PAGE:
Most NFL athletes are creatures of habit, preferring familiarity and routine to help maintain a focus and work ethic that allows them to ideally perfect their craft. Falcons WR Julio Jones is a perfect example, beginning each and every practice with what appears to be a simple game of catch, until he starts changing things up, using just one hand to make the grabs more challenging, helping him prepare for the real work ahead on Sunday. Everything in the star wide receiver's routine is working as Jones ranks second in the league with 40 receptions for 552 yards.
His 40 catches this season haven't been just routine grabs either, best highlighted by the one-handed grab Jones made against the New York Giants in Week 5. The reception made highlight reels as Jones went Spider-Man-like for the grab, flashing his left arm up in the blink of an eye, ultimately using his fingertips to help snatch the ball out of the air.
While the play was special for several reasons, including its degree of difficulty, it prevented a likely interception and it moved the sticks, Jones made the 9-yard reception look ridiculously easy, thanks in part to a specific offseason training regimen he has for his eyes and hands, which are more than 30 percent larger than the average male (9'3/4'').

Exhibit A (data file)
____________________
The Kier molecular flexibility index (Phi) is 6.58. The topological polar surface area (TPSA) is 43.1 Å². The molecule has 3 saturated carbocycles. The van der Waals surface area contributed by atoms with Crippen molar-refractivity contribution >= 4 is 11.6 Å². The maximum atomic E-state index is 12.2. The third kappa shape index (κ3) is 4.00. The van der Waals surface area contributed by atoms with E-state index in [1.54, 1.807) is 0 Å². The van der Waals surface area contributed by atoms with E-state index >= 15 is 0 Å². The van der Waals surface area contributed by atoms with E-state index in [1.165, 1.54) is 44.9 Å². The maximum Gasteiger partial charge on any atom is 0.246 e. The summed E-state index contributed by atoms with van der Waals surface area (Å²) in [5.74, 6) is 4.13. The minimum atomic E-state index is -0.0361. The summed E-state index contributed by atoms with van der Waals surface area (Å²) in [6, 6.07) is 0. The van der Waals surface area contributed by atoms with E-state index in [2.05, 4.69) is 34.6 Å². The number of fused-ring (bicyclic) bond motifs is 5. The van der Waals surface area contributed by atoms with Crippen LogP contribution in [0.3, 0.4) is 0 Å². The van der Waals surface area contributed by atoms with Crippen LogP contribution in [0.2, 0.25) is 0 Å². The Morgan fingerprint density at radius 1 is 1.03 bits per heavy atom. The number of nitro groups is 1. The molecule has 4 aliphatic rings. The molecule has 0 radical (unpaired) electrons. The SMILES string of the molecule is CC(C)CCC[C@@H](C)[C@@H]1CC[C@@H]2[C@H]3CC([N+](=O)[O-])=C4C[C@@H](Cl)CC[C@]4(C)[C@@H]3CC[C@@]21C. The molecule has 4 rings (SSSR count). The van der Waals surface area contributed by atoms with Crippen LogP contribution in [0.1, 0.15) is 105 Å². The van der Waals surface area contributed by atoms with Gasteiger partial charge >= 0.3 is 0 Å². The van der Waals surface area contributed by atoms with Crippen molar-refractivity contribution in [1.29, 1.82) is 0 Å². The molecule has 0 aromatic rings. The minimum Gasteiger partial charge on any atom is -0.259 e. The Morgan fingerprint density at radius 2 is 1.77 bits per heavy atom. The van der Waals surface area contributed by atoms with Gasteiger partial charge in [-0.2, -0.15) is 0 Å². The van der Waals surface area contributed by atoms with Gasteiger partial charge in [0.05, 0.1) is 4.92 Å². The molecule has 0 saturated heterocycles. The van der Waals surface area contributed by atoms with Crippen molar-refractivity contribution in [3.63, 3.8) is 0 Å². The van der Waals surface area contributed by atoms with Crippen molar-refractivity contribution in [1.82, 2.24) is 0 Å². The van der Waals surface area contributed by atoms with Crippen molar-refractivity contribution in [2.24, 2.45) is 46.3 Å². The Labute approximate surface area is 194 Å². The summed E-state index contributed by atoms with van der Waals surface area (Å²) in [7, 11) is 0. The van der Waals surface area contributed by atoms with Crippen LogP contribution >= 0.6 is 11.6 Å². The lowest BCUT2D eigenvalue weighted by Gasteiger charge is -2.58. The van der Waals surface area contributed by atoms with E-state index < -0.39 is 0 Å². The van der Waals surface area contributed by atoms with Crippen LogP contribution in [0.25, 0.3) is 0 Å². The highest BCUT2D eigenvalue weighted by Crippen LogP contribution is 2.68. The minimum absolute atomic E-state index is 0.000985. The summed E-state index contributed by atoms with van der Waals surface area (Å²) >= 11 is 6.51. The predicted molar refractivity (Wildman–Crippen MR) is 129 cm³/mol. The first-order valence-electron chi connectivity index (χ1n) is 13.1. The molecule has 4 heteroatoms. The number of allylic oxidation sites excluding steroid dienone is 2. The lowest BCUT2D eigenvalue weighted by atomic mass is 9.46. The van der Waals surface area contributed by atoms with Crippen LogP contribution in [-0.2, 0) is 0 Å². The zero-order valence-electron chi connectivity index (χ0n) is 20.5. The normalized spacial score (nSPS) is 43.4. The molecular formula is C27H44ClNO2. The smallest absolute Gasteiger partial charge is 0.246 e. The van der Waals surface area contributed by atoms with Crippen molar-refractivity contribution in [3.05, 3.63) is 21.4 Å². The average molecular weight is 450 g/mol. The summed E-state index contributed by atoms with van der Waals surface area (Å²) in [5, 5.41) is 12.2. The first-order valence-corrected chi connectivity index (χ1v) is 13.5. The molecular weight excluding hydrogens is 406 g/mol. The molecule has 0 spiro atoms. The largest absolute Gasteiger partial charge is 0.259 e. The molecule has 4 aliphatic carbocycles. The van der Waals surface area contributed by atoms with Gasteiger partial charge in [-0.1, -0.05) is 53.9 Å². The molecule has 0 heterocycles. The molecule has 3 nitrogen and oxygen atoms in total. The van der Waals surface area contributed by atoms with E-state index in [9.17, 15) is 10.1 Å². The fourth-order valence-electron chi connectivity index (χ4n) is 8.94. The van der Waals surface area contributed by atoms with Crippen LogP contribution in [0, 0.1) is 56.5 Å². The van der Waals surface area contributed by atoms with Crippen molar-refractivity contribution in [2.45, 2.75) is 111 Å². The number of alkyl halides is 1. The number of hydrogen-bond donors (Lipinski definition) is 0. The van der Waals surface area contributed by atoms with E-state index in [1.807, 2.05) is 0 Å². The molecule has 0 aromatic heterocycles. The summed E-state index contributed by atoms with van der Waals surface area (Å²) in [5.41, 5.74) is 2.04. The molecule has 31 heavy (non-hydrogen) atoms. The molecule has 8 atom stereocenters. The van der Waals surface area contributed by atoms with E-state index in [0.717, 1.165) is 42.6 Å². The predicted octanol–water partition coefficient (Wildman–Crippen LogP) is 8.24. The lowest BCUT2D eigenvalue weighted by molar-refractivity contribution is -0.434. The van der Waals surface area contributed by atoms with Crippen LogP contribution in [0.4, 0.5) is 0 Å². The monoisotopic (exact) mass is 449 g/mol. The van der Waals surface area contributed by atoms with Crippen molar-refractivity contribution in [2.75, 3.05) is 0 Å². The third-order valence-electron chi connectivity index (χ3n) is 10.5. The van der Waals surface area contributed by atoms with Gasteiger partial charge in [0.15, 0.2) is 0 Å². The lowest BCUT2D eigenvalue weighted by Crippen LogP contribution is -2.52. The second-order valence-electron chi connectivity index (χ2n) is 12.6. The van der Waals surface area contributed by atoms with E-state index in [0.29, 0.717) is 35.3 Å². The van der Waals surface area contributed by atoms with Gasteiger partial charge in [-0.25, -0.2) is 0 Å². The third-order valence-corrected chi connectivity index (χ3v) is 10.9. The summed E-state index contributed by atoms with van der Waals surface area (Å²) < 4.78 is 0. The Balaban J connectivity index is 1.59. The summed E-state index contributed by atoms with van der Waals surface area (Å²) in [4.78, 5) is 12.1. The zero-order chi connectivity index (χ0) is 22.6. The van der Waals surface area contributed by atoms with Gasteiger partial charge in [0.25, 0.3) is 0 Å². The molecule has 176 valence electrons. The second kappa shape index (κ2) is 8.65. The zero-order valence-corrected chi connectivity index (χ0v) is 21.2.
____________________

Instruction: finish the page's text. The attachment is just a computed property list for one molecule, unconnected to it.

With the sixth pick of the 2011 NFL Draft, the Atlanta Falcons selected WR Julio Jones who quickly became a top target for QB Matt Ryan and a leader on the Falcons offense.
"Guys bounce tennis balls to me and throw them off walls for me to catch" Jones said. "You can't really see which way a tennis ball is spinning, when someone throws it at you; so, you always have to catch it with your hands, because if you let a tennis ball hit your palm, it's going to bounce out."
Jones also improves his hands by doing towel pull-ups, requiring extraordinary strength, considering his 6-foot-3, 220-pound frame.
The time and effort Jones puts into his pass-catching ability will continue to benefit the Falcons on the field and can also be officially described as record-breaking off of it; last year, Jones set a new world record for the longest water balloon toss and catch (130 feet).